CONNECT aimed at a real-life field investigation of the social processes underlying the interplay of personality and peer-relationship development in young adulthood.
Starting at zero-acquaintance, we followed one cohort of psychology freshmen (N = 131) through their years of study. We collected five types of data for a comprehensive examination of the development of personality and social relationships from the very first time the participants met onwards. First, the study started with an introductory session including a videotaped zero-acquaintance experiment to capture mutual first impressions (liking, metaperceptions of liking, assertiveness and warmth perceptions) as well as expressed physical (e.g., attractiveness, stylishness) and behavioral cues (e.g., smiling, expressive gestures, loudness of voice, nervousness). Second the study involved online surveys to measure demographics and trait measures (e.g., Big Five, agency, communion, self-esteem, shyness, sociability, narcissism, dark triad, trait anger, impulsivity, sensation seeking), including five waves of personality self-reports, as well as acquaintance reports at the beginning of the study. The third type of assessment was a time-based online diary (23 waves) to obtain interpersonal perceptions (e.g., self- and other judgments of liking and several personality dimensions) and social relationship indicators (e.g., friendship and leadership nominations; relationship satisfaction, closeness, conflict, emotional and instrumental support) in regular time intervals. Fourth, we realized an event-based experience-sampling assessment (one 3-week phase and two additional 1-week phases) to capture interaction networks (who interacted with whom; number of interaction partners), experienced situation categories (e.g., learning together, partying, at home), self- and interaction partner-reported behaviors (e.g., e.g., sociability, friendliness, dominance, arrogance, cooperativeness) and interpersonal perceptions (e.g., liking, metaperceived liking, positivity of interaction) as well as state affect (e.g., pleasure, arousal, satisfied with self) ratings during real-life social interactions between fellow students. The fifth type of assessment involved direct observations in laboratory-based experimental sessions to additionally assess cognitive ability (reasoning, vocabulary knowledge, working memory), implicit personality (Neuroticism-, Extraversion-, Agreeableness-, and Self-esteem-IATs), physical cues by means of standardized photographs, systematically coded behavioral indicators (e.g., multiple indicators of expressive, dominant, warm, aggressive, arrogant, nervous behavior) by means of videotaped behavioral tasks (small-talk, self-introduction, stress test), and pro-social behavior with variants of the public goods game.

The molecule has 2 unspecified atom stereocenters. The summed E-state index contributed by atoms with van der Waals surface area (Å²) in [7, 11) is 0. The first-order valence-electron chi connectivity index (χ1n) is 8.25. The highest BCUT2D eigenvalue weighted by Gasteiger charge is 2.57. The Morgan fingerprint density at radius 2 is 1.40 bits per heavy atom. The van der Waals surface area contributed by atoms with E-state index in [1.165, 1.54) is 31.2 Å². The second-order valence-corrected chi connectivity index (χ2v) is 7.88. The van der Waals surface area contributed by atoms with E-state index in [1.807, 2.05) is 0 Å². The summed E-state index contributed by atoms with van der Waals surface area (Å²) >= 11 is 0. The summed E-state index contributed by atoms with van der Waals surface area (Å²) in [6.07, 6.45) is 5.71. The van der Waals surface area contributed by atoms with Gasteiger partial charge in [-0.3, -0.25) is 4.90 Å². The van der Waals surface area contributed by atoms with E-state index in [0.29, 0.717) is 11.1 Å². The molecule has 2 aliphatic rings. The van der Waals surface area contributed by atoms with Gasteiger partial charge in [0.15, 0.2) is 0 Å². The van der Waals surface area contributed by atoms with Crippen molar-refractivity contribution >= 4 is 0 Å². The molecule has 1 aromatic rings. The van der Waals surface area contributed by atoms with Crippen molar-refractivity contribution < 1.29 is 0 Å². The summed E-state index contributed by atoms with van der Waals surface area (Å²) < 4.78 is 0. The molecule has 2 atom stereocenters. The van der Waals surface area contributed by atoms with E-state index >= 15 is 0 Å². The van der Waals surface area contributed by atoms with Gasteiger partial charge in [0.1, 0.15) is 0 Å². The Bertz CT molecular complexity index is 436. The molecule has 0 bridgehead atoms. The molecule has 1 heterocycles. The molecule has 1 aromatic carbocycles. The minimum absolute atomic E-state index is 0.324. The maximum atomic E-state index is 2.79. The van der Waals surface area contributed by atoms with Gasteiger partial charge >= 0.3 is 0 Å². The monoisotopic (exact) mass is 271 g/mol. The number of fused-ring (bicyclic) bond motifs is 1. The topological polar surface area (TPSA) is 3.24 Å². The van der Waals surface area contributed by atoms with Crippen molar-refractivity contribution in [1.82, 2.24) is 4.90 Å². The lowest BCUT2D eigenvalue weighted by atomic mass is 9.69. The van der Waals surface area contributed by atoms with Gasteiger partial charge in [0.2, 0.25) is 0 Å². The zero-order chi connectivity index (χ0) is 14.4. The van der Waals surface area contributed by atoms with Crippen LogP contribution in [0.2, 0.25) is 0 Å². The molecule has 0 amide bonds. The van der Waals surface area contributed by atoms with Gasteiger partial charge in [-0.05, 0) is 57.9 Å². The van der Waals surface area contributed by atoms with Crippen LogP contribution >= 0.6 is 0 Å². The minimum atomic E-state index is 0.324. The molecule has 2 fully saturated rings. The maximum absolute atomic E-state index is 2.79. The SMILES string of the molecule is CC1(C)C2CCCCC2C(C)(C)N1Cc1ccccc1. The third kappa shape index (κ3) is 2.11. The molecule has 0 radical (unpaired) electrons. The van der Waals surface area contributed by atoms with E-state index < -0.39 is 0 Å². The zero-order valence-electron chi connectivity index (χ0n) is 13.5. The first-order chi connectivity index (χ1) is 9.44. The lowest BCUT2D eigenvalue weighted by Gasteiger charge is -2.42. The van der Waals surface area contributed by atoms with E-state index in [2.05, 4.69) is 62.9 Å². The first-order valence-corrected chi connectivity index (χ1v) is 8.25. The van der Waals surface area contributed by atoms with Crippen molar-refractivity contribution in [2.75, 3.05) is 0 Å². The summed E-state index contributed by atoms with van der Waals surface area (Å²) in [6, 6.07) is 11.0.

see OSF page for further details: https://osf.io/2pmcr/
Please also have a look at PEER, a replication project of CONNECT.